Connecting and caring through conversation and yoga
By Deb Silverthorn
The Binah Cancer Support group of Jewish Family Service (JFS) of Greater Dallas brings women together to connect, to learn, to exhale and to support one another. With Jewish perspectives to promote healing, inspire relief and support, the group’s next meeting will take place from 5 to 6 p.m. Wednesday, Oct. 25, at JFS, 5402 Arapaho Road.
Binah is a Hebrew word meaning “understanding” and is often used to refer to women’s inner wisdom.
Beth Broodo, JFS’ program director and clinician for breast cancer support, guides the Binah group. She said that reducing anxiety and increasing feelings of well-being and connectedness are among the purposes of the group, focusing on insights and encouragement. Participants are not pressured to share any medical details that may make them feel exposed or vulnerable.
Broodo said, “I want to encourage anyone looking to feel calmer and more positive about your future to try our support group.”
The program began with a grant from Ann Rosenberg, who wanted to do something in memory of her daughter Margot Rosenberg Pulitzer. “She wanted to provide a support group for women where they could be comforted and nurtured by one another,” said Broodo, who still provides a nosh, an original request from Rosenberg to inspire warmth and care.
Binah Cancer Support Service began in December 2005. While it’s no longer covered by a grant, JFS has made it a permanent program. It has hosted walkathons, visits from nutritionists, lymphedema specialists, oncologists, yoga teachers, authors, rabbis and others over the years. It has launched groups for spouses, a journaling group, a couples’ group and another group more spiritual in nature.
The support group meets on the fourth Wednesday of each month. Since 2012, Broodo has led a free, women-only, modified yoga session at 3 p.m. each Tuesday and Thursday at the Aaron Family JCC in the Mind & Body Room. The class, which is open to JCC members and non-members, is designed for cancer survivors and others dealing with trauma, anxiety or stress. It also teaches pain-free techniques including guided imagery, decompression, breathing, stretching and meditation to promote health and well-being.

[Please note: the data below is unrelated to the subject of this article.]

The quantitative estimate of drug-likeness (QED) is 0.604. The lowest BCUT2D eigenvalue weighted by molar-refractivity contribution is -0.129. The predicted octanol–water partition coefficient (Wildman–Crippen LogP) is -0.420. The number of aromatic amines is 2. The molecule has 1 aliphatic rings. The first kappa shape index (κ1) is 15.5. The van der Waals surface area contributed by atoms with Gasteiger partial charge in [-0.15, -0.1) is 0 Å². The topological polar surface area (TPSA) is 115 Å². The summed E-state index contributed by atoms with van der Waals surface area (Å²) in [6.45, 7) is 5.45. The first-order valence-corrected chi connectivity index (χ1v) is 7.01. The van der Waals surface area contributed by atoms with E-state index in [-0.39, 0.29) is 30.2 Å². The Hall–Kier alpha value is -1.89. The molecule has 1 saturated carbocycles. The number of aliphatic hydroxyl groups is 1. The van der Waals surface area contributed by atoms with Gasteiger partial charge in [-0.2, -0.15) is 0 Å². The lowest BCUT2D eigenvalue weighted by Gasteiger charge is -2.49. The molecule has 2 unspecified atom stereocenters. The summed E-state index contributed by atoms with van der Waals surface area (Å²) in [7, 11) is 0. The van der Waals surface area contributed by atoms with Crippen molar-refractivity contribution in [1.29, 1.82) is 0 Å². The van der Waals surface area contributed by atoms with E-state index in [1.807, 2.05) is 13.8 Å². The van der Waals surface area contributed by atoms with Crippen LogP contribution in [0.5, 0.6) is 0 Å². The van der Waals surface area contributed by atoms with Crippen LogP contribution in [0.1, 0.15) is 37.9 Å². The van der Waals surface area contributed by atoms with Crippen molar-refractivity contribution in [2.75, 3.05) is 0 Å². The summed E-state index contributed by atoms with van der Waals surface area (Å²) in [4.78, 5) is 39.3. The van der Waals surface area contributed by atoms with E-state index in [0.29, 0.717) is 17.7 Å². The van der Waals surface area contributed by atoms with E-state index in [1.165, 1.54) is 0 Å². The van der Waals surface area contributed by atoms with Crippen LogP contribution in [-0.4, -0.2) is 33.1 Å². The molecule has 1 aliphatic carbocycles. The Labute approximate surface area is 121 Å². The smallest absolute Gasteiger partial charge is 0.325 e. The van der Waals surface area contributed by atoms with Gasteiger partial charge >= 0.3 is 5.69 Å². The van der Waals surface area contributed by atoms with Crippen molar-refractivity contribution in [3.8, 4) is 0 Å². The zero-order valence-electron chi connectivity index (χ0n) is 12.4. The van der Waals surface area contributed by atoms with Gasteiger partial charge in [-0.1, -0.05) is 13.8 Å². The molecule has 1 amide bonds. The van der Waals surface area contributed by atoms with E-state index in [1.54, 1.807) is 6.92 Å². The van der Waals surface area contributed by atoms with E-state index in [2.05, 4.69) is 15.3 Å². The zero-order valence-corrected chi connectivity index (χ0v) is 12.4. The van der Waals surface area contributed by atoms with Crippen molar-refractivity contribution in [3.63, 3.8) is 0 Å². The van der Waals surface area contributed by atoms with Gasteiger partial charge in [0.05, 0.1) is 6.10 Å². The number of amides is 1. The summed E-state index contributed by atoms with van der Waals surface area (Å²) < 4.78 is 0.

Leslye Geller, diagnosed in 2015, was not looking for a support group. Her impression of a support group was a depressing one, conjured in her own mind — and she wasn’t looking for fear-invoking and sad stories. Needing to gain strength after her surgery, she turned to Broodo’s yoga classes at the J and was then inspired to at least try the group “once.”
“I wish I knew then what I know now and throughout my experience because it is anything but a pity party. It has helped me focus on discovering and processing my experience and feelings relative to being a cancer survivor,” said Geller.
She added, “I’ve met women of all ages and at all stages — those recently diagnosed and going through treatment as well as those post-treatment — and it changes over time. Beth provides exercises that push us to think and feel. It’s almost impossible to walk away feeling alone or without an ‘aha’ moment.”
After discussing each session’s topic and working on a personal insight exercise, participants are encouraged to share at whatever their comfort level. The group’s intention is to provide an opportunity to share, to listen and to provide an empathetic space.
Laurie Sutkin remembers crying the first time she joined the group after her surgery in 2018 because she felt safe.
“I found I could talk and listen and there were so many versions of my own story. It was through this group that I found an inner strength while exploring my emotions. At one point I thought I was ‘done’ and didn’t need the group but I stayed on to support others through their journey.
“By staying, I too am always still learning and finding care and support for myself. Beth is amazing and I adore her such that she’s inspired my donations to JFS. We talk about many things beyond breast cancer, about learning and growing in so many ways,” Sutkin said.
Broodo’s goal is always to focus on quality rather than quantity. She said, “Each woman is a world unto herself. It is a real feel-good group and ladies leave feeling more connected and supported, which has been shown to increase the [effectiveness of the] immune system.
“The theme of our classes and the truth for each of us is that every day is a gift. Self-care, self-awareness, finding connection and giving fearlessly and wholeheartedly is important to every one of us,” said Broodo.
For Geller, Binah is a constant place to learn about oneself and the tools to make one’s way through the disease and after recovery.
“How you live as a survivor changes over time. For me, after nearly eight years, Binah is still meaningful because each person’s experience brings value to every other person,” Geller said.
For more details or information, visit jfsdallas.org/services/adults/cancer-support or email Beth Broodo at firstname.lastname@example.org.